Chemical weapons are stored in earth-covered bunkers called igloos. These igloos are designed specifically to protect the chemical weapons from external factors such as storms, lightning and other weather-related events. Blue Grass Chemical Activity maintains 49 igloos, 45 of which are dedicated to its chemical weapons storage mission. The igloos are approximately 25-feet high, 15-feet wide and 80-feet long. They are constructed of steel-reinforced concrete and capped with approximately 25 inches of soil. The front wall of each igloo consists of 10-inch thick, steel-reinforced concrete with a vented steel door. The structure is equipped with a rear vent and lightning protection. Each igloo has a number of security features to protect the chemical weapons. These features range from a large concrete block positioned in front of the igloo door to a sophisticated intrusion detection system.
These "igloos" are in a high-security area behind multiple wire razor fences with an around-the-clock armed security force authorized to use deadly force. The three liquid chemical agents are stored in differing types of munitions. The agents are primarily contained in 155mm and eight-inch projectiles as well as M55 115mm rockets. The rockets contain either GB or VX agent and are fully assembled with agent, bursting charges, rocket propellant, rocket motors and igniters.
The chemical stockpile is monitored daily. Each day, emergency response plans are relayed to the Madison County Emergency Management Agency and the state Emergency Operations Center. The plan factors in the location of the work, the type of munitions and the local weather conditions.
Each igloo containing M55 rockets is monitored once a week by sampling the inside atmosphere of the igloo. This sample must be free of any trace of agent before the doors can be opened. On a rotating basis, more thorough sampling takes place as an air sample is drawn from the storage tube of an individual rocket. Chemical detection plays an extremely important part in the monitoring of the chemical stockpile and the sophisticated equipment used can detect samples well below the hazardous level.
The Operation Control Point or OCP is a decontamination point where, in case of a chemical accident, everyone who was in an area of contamination is cleaned after leaving the chemical limited area. It is equipped to handle all types of decontamination and this is where the doctor and his medical staff triage and treat the patients. The operation control point also controls entry to and exit from the chemical limited area during emergencies.
Should alarms sound or Activity chemists report a positive reading, an emergency response team is immediately activated. Workers leave the igloo, which is sealed and an air filtration system designed to remove agent is started. Most leaks of chemicals are detected at a level that is less than the amount that would come from a short burst of bug spray dispersed evenly inside a 2,000-square-foot home.
The portion of Garrard County that falls within the Blue Grass Army Depot protective action zone (PAZ) includes the communities of Buckeye, McCreary, Paint Lick and Cartersville.
Similar to its stockpile counterparts at seven other sites across the continental United States and on Johnston Atoll in the Pacific, BGCA stores chemical weapons until they can be safely disposed as part of the Army's Chemical Stockpile Disposal Project. Chemical weapons have been stored at Blue Grass since 1944, with shipment of more modern chemical agent and weapons arriving until the mid-sixties. Blue Grass stores 523 tons, approximately 1.7 percent, of the original US stockpile of chemical weapons. The stockpile consists of projectiles and rockets containing nerve agents GB (Sarin) and VX, and mustard or blister agent.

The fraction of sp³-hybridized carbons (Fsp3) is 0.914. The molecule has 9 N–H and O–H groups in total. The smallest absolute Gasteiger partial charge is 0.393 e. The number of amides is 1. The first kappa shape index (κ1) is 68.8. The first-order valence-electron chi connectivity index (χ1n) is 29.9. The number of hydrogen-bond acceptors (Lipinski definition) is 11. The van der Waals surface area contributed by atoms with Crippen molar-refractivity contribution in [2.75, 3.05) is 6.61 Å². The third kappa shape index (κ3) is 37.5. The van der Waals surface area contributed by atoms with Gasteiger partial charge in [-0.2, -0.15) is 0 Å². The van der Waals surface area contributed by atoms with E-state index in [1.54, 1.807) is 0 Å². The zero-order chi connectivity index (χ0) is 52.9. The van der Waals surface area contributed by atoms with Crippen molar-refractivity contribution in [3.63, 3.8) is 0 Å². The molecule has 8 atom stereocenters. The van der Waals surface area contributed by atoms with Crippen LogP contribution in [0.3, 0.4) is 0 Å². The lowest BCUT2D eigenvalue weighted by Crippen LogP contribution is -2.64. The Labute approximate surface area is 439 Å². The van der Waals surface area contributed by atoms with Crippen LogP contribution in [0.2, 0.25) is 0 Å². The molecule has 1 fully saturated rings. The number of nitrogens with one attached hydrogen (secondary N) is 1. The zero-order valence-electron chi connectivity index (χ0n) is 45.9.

Projectiles come in two sizes and can contain one of three different agents. The projectiles shown are 8 inch and hold GB, a nerve agent. 155mm projectiles (identical in appearance, just a tad smaller) may have VX nerve agent or mustard, a blister agent designed to incapacitate. Some of the projectiles contain explosive charges. There are about 30,000 projectiles in the BGCA stockpile. M55, 115mm, rockets have either GB or VX nerve agent. There are about 70,000 of these highly explosive, assembled chemical weapons stored at Blue Grass Chemical Activity. These rockets present the greatest risk associated with the storage of chemical weapons.
Previously, as with four other sites in Utah, Oregon, Alabama and Arkansas, the U.S. Army had planned to construct a state-of-the-art incinerator at Blue Grass Chemical Activity to eliminate the stockpile. In an ongoing effort to ensure the Army is using the best disposal technology available, a congressional mandate in December 1996, established the Assembled Chemical Weapons Assessment program to examine the destruction of assembled chemical weapons, such as bombs and missiles, currently stored at stockpile sites across the United States. Congress funded $40 million to identify and demonstrate not less than two technologies for the destruction of assembled chemical weapons. Congress also withheld funds for construction of the Blue Grass Chemical Agent Disposal Facility until 180 days after the Army reports to Congress on the results of this assessment. The Army currently is assessing viable alternative technologies other than incineration to dispose of chemical weapons at Blue Grass. Until this assessment is complete, the Army's plans to construct an incinerator at Blue Grass are on hold.
AGENT ITEM QUANTITY POUNDS HD-Blister 155mm Projectiles 15,492 181,260 GB-Nerve 8-inch Projectiles 3,977 57,660 GB-Nerve M55 Rockets 51,716 553,360 GB-Nerve M56 Rocket Warheads 24 260 VX-Nerve 155mm Projectiles 12,816 76,900 VX-Nerve M55 Rockets 17,733 177,340 VX-Nerve M56 Rocket Warheads 6 60
Acreage 14,596 Structures 1,207 901 Igloos (852 conventional ammunition) 20 Ammunition/Chemical Defense Equipment Warehouses 11 Maintenance Buildings Warehouse Storage (sq feet) 1,005,062 Ammunition Storage (sq feet) 2,187,218 Family Housing 2 Miles of Road 152 Miles of Railroad Track 40